Shopping and Charging stations. EuroCommerce supports roll-out of charging infrastructure for e-mobility, but calls for flexibility and SME mindset.
The European Parliament’s Committee on Industry, Research and Energy (ITRE) adopted the report on the revision of the Energy Performance of Buildings Directive (EPBD), including requirements on charging stations for non-residential buildings.
Commenting on the report, EuroCommerce Director-General Christel Delberghe said: “Our sector supports the revision of the EPBD and its objective of upgrading the existing rules to achieve a zero-emission and fully decarbonised building stock by 2050. The continued roll-out of charging infrastructure for e-mobility is an important part of our sector’s sustainability transition . Our members are ready to do their part and have been proactive in installing fast-charging points. We welcome the fact that the ITRE Committee wants to fast-track and harmonise permits for charging stations and grid connections. However, we still see room for improvement in the coming negotiations between the co-legislators and have a few recommendations that would support its objectives without creating unnecessary and unrealistic investment burdens on our sector and especially SMEs.”
A EuroCommerce study recently carried out in partnership with McKinsey estimates that the retail and wholesale sector needs to invest up to €600 billion between now and 2030 to achieve its digital and sustainability transformation and to attract and retain talent. As part of this, installing charging infrastructure for retailers’ and wholesalers’ own net-zero fleets and for their customers’ electric vehicles would require the sector to invest €20-€40 billion between now and 2030.
EuroCommerce offers four key recommendations for the revision of the Energy Performance of Buildings Directive that would support the Directive’s objectives without creating unnecessary or unrealistic investment burdens for the retail and wholesale sector.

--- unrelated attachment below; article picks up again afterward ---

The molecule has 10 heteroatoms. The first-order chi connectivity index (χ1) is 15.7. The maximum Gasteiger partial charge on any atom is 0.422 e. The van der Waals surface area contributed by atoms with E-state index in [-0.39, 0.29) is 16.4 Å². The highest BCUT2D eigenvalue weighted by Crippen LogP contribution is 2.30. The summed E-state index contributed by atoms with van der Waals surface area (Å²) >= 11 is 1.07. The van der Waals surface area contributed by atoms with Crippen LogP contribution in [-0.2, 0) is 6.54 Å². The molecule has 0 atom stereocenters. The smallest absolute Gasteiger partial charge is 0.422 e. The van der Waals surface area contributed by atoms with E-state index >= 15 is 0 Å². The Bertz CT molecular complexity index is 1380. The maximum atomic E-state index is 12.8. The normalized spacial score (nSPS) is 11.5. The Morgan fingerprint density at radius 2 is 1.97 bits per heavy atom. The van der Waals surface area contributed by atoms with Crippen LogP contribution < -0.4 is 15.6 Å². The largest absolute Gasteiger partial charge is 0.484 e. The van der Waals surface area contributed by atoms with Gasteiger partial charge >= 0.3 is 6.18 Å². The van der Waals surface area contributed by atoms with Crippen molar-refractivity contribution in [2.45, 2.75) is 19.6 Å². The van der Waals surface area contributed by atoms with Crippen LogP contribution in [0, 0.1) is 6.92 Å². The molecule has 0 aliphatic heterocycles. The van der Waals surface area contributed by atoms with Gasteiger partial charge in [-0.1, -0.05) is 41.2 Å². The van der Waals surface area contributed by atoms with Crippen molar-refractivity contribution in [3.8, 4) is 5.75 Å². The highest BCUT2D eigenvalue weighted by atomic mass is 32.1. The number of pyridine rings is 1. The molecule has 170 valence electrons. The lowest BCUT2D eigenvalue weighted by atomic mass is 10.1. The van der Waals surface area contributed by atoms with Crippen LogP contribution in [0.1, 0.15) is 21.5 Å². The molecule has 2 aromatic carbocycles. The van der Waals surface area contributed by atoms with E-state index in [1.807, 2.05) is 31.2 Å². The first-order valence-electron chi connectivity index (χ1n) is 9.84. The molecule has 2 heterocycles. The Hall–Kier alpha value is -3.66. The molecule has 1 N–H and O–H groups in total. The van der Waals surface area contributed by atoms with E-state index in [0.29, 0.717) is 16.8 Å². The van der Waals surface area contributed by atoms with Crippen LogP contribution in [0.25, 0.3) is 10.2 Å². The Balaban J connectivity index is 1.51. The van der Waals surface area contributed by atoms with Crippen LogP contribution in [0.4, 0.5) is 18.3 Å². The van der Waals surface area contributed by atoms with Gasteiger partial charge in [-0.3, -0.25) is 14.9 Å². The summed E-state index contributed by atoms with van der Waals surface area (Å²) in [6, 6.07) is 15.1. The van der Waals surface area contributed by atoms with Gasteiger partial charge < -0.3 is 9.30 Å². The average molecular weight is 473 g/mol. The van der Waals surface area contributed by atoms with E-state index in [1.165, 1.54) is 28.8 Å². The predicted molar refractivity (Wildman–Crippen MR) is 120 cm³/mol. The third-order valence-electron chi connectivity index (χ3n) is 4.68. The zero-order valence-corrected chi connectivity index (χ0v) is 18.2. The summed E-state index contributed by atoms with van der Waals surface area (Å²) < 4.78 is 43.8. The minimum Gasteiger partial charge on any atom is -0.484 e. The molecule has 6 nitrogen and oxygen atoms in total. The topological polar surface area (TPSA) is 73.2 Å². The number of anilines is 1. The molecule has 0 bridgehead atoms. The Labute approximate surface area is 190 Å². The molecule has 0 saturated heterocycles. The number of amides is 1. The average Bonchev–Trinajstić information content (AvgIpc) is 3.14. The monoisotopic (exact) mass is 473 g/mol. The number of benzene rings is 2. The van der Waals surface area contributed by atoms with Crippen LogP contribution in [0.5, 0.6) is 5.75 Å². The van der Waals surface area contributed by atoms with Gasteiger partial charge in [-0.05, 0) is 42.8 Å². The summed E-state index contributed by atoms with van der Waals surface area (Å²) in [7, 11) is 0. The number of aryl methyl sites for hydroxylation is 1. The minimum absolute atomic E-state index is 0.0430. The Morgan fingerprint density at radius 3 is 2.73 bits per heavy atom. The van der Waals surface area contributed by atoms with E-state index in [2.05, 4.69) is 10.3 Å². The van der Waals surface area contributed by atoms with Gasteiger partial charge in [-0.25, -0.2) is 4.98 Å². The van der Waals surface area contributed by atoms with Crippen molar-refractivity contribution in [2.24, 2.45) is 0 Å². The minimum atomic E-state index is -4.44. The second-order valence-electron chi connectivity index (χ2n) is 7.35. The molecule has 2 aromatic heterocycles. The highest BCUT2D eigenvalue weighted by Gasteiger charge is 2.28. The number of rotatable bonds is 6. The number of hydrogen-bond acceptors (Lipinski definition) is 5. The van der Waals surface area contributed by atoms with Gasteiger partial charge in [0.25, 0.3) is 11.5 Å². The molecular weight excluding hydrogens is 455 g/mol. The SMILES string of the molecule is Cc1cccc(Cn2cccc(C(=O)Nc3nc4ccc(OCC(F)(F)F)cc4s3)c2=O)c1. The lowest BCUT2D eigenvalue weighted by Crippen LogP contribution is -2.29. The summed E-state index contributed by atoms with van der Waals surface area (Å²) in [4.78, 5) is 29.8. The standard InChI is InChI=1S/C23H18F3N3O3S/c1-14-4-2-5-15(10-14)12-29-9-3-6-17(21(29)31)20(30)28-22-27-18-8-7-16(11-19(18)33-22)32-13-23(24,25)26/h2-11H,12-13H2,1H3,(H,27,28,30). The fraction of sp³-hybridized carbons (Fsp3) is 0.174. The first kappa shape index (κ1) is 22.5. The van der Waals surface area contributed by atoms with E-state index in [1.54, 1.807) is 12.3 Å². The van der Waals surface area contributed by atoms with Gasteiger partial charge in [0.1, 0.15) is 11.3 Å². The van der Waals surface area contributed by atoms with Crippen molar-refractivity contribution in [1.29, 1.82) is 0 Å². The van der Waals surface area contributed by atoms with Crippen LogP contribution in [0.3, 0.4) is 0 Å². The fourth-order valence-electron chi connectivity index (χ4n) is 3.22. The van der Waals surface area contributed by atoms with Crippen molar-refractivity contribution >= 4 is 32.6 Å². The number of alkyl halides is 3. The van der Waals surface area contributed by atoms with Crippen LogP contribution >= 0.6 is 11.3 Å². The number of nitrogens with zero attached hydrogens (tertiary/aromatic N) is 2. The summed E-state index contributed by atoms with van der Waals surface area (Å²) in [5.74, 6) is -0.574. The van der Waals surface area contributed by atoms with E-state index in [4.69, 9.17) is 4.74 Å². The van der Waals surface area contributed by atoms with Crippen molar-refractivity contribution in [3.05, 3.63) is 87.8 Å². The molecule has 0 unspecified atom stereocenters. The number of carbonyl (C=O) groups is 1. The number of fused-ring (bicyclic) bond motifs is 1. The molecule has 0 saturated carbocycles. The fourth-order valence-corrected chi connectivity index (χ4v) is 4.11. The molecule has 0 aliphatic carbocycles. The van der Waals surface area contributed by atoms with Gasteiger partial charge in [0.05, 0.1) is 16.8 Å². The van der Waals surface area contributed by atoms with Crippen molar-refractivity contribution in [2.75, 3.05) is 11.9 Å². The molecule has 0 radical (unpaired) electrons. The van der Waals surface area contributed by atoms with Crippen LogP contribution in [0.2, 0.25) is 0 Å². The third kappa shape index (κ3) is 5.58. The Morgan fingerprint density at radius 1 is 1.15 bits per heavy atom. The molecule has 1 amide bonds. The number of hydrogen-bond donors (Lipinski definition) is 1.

The Directive needs to ensure that:
– Ducting requirements for charging stations in parking areas should be kept and not extended to a pre-cabling requirement, as pre-cabling requires significantly more investment and brings no additional benefit compared to ducting.
– Member States can exempt SMEs to balance obligations according to the resources and viability of economic operators, as is the case in the current version of the EPBD.
– Charging station requirements should only be applied if they are technically, functionally and economically feasible in order to avoid overburdening businesses in our sector.
– Procedures for licensing and acquiring permits for charging stations and grid connections are accelerated and simplified, as they are often the limiting factor and mandating a minimum number of charging points for parking spaces doesn’t help solve this problem.
EuroCommerce is the principal European organisation representing the retail and wholesale sector. It embraces national associations in 27 countries and 5 million companies, including leading global players and many small businesses. Over a billion times a day, retailers and wholesalers distribute goods and provide an essential service to millions of business and individual customers. The sector generates 1 in 7 jobs, offering a varied career to 26 million Europeans, many of them young people. It also supports millions of further jobs throughout the supply chain, from small local suppliers to international businesses. EuroCommerce is the recognised European social partner for the retail and wholesale sector.